Who Are You Buying For?


Why do we buy what we do? That is, why do we order “decaf mocha frappuccinos” instead of simply milk shakes? Or why choose a BMW instead of a Honda? It’s not by chance of course. Here’s a thought experiment to express what I think.

Imagine there’s been a freak time-altering science experiment that wipes out the entire population of earth, except you. All buildings, cars, etc. are in-tact and stay that way forever. Even the electricity works everywhere, and there’s plenty of food that never spoils. You can do whatever you like and have anything and everything you want (except actual human company).

What do you do?

It would be pretty scary at first really, because you’d have to get used to being alone all the time. Maybe you could get an imaginary friend like Wilson in Cast Away with Tom Hanks. There is good news though! You don’t need to get up early ever again, or wear a tie or put on makeup. There would be no obligations to anyone. If you wanted you could go to a Ferrari dealership and drive one around all day, then you could drive a Bently the next day. You could go get yourself an Armani suit (all of the Armani suits actually). And you could have all of the Rolex watches in the world, without having to share them with anyone else. Fantastic right?

Of course, without a working society none of that crap matters at all though. If no one’s around to see you, it doesn’t matter if you have an expensive car, a luxury apartment in times square, or if you’re the best-dressed person in the cosmos or not.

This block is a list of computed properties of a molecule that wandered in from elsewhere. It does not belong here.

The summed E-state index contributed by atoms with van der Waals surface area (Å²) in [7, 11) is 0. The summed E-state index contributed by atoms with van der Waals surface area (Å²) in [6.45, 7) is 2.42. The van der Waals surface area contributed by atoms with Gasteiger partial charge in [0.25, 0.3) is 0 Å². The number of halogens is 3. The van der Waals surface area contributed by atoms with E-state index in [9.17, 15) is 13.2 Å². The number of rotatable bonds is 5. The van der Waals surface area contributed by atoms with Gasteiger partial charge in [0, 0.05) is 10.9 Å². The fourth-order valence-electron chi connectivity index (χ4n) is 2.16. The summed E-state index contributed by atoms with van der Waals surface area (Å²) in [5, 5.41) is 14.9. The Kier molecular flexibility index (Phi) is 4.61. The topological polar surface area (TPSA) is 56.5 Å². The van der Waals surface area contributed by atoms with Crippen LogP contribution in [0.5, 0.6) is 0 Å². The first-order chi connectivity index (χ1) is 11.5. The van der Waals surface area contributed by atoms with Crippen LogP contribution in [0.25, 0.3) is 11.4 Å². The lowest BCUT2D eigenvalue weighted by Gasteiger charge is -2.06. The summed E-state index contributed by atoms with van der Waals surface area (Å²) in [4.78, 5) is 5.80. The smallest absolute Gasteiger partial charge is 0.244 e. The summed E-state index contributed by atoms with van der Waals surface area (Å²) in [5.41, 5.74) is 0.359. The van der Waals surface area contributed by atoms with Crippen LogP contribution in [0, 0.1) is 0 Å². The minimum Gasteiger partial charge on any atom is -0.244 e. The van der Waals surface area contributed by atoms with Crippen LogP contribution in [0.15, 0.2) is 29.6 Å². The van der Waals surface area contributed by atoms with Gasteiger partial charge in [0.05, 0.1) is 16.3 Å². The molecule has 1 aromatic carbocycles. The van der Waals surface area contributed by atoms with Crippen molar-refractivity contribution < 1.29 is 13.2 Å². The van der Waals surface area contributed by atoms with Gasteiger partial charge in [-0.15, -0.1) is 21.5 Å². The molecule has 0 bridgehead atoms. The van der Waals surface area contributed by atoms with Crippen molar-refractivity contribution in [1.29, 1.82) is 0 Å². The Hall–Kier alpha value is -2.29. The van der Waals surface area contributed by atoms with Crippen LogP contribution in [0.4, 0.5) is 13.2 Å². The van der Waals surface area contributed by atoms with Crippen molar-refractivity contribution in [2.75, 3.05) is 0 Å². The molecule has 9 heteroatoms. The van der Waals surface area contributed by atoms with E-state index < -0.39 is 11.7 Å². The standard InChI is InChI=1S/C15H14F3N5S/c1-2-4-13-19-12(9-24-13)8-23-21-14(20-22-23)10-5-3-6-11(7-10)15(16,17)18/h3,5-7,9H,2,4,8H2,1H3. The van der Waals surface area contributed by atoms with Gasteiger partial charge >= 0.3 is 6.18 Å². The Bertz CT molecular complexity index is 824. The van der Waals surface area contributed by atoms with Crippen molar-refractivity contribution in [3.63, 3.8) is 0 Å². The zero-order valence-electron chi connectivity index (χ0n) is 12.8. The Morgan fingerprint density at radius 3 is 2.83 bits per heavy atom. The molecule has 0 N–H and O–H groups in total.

Hummer

(I fit in and I don’t care about gas prices!)

So why do you care about that stuff now? It’s hard to argue that it’s for some reason other than to project the image you want to project to other people. All of this stuff we accumulate, the decisions we make, and the clothes we wear, are for other people. Buying a Prius says “I’m earth-conscious and practical” and buying an SUV says “I … ”  Well actually, I’m the wrong person to ask about this because I still don’t understand why people buy SUVs. But the point is that every decision we make is to project some type of outward appearance for other people, not for ourselves. What’s surprising is that often we don’t even personally know these other people – it’s just for society in general or a certain type of social group that we want to fit into. From the coffee we drink to the TV shows we watch, it’s all for other people. Is there anything that’s truly just for us?

Admittedly, as I write this I’m sitting on a couch that has no cushioning – I can literally feel the springs digging into my butt cheeks. Even if I were alone in the world, I would want a better couch. This one is ridiculous – it hurts! It turns out there are some intrinsic desires that are related to our biology. I think this desire for comfort is one of them. It would only go so far though, and would not include a desire for a top-of-the-line designer, “miniature work of art” couch. There would be no reason for that.

If I were all alone in such a situation, I think I would read or maybe watch a lot of movies. I’d like to think I would exercise as well, because I love exercise. But currently I love it because it’s so calming, relaxing, and meditative. Perhaps I wouldn’t need it if I were all alone, or perhaps I would need it more.

The scenario above is taken from On Desire: Why We Want We Want by William B. Irvine and put into my own words. In his book he goes in depth as to why we desire, where desires come from, and what we might do about it. The next time you make a purchase, think about who you’re buying it for. Are you really buying that new thing for yourself? Probably not. Knowing our motivations for buying can help us distinguish between the necessary items and the useless ones.

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